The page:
Professor Chun Ning (Jeanie) Lau
Professor in the Department of Physics
The Ohio State University
Chun Ning (Jeanie) Lau is a Professor in the Department of Physics at The Ohio State University. She received her BA in physics from University of Chicago in 1994, and PhD in physics from Harvard in 2001. She was a research associate at Hewlett Packard Labs in Palo Alto from 2002 to 2004, before joining University of California, Riverside in 2004 as an assistant professor. She was promoted to associate professor in 2009 and full professor in 2012. Starting January 2017 she moved to The Ohio State University. The honors and awards she has received include the NSF CAREER award, the PECASE award and APS Fellow. Her research focuses on electronic, thermal and mechanical properties of nanoscale systems, in particular, graphene and other two-dimensional systems.
Professor Robert Betts Laughlin
The Anne T. and Robert M. Bass Professor of Physics and Applied Physics at Stanford University
Robert Betts Laughlin is the Anne T. and Robert M. Bass Professor of Physics and Applied Physics at Stanford University. Along with Horst L. Störmer of Columbia University and Daniel C. Tsui of Princeton University, he was awarded the 1998 Nobel Prize in physics for their explanation of the fractional quantum Hall effect. In 1983, Laughlin was first to provide a many body wave function, now known as the Laughlin wavefunction, for the fractional quantum hall effect, which was able to correctly explain the fractionalized charge observed in experiments. This state has since been interpreted as the integer quantum Hall effect of the composite fermion. His other Awards include the E.O Lawrence Award for Physics, The Oliver E. Buckley Prize, the Benjamin Franklin Medal for Physics, and the Onsager Medal; and he is a member of the National Academy of Sciences.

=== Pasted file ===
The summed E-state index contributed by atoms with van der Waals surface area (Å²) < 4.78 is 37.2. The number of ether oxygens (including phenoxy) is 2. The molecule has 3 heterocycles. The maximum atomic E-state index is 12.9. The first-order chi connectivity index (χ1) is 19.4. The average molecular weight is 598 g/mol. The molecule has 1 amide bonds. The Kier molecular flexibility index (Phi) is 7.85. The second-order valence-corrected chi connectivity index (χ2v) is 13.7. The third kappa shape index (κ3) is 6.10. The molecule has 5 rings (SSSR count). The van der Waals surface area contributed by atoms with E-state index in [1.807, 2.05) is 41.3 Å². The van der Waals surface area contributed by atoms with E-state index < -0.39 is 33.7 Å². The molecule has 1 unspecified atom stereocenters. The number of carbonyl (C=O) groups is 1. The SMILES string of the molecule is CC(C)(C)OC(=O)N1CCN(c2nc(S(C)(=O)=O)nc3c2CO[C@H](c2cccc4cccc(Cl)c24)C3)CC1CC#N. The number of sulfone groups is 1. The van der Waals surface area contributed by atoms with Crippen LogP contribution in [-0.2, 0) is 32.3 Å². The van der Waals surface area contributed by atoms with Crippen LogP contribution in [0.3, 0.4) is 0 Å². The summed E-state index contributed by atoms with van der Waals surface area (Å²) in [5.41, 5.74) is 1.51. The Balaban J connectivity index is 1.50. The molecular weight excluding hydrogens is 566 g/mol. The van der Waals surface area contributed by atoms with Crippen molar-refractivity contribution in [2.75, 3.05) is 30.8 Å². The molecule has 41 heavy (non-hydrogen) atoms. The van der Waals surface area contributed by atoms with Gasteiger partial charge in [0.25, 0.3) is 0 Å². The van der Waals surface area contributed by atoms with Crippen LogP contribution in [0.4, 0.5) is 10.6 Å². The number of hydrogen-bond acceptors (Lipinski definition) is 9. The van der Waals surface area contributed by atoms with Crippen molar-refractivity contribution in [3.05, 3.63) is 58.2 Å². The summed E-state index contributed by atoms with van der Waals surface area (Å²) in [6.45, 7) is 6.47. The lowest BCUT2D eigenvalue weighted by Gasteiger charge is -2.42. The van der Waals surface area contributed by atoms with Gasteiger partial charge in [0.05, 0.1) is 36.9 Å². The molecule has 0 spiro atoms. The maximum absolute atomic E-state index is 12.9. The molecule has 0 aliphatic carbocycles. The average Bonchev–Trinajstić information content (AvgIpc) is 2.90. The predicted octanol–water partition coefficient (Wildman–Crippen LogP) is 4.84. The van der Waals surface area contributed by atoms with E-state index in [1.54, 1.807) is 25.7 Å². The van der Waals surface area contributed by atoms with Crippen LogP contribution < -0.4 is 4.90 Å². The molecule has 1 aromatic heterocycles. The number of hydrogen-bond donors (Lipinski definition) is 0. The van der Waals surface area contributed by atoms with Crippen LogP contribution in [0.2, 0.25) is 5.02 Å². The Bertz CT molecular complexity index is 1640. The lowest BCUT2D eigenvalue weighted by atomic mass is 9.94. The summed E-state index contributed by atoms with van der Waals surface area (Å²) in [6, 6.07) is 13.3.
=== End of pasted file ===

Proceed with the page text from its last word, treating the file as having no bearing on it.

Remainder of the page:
Professor Peter B Littlewood
Professor of Physics
University of Chicago
Peter B Littlewood is a Professor of Physics at the University of Chicago, who was previously Director of Argonne National Laboratory, and before that a Professor of Physics at the University of Cambridge and Head of the Cavendish Laboratory. He is the Founding Executive Chair of the Faraday Institution, UK’s independent centre for electrochemical energy storage science and technology, supporting research, training, and analysis. He began his career with almost 20 years at Bell Laboratories, ultimately serving for five years as head of Theoretical Physics Research.